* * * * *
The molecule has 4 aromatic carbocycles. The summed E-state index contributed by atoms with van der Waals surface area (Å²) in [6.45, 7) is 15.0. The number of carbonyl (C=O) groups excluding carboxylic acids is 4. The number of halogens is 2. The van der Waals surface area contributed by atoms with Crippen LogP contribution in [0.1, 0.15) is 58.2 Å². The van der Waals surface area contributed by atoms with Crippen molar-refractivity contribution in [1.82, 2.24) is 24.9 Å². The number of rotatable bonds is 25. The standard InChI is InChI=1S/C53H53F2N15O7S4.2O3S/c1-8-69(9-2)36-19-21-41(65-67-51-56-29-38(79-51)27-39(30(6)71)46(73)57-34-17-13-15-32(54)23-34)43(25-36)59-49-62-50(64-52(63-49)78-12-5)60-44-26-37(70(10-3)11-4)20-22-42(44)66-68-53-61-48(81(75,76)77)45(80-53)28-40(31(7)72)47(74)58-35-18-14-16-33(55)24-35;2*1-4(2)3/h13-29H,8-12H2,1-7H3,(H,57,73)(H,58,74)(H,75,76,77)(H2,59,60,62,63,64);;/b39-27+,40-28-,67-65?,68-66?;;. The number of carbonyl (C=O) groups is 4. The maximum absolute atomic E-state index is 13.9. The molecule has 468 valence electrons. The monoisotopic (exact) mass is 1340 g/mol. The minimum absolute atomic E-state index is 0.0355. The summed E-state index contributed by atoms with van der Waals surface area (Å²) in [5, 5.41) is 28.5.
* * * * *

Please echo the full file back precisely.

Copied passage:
The molecule has 4 aromatic carbocycles. The summed E-state index contributed by atoms with van der Waals surface area (Å²) in [6.45, 7) is 15.0. The number of carbonyl (C=O) groups excluding carboxylic acids is 4. The number of halogens is 2. The van der Waals surface area contributed by atoms with Crippen LogP contribution in [0.1, 0.15) is 58.2 Å². The van der Waals surface area contributed by atoms with Crippen molar-refractivity contribution in [1.82, 2.24) is 24.9 Å². The number of rotatable bonds is 25. The standard InChI is InChI=1S/C53H53F2N15O7S4.2O3S/c1-8-69(9-2)36-19-21-41(65-67-51-56-29-38(79-51)27-39(30(6)71)46(73)57-34-17-13-15-32(54)23-34)43(25-36)59-49-62-50(64-52(63-49)78-12-5)60-44-26-37(70(10-3)11-4)20-22-42(44)66-68-53-61-48(81(75,76)77)45(80-53)28-40(31(7)72)47(74)58-35-18-14-16-33(55)24-35;2*1-4(2)3/h13-29H,8-12H2,1-7H3,(H,57,73)(H,58,74)(H,75,76,77)(H2,59,60,62,63,64);;/b39-27+,40-28-,67-65?,68-66?;;. The number of carbonyl (C=O) groups is 4. The maximum absolute atomic E-state index is 13.9. The molecule has 468 valence electrons. The monoisotopic (exact) mass is 1340 g/mol. The minimum absolute atomic E-state index is 0.0355. The summed E-state index contributed by atoms with van der Waals surface area (Å²) in [5, 5.41) is 28.5.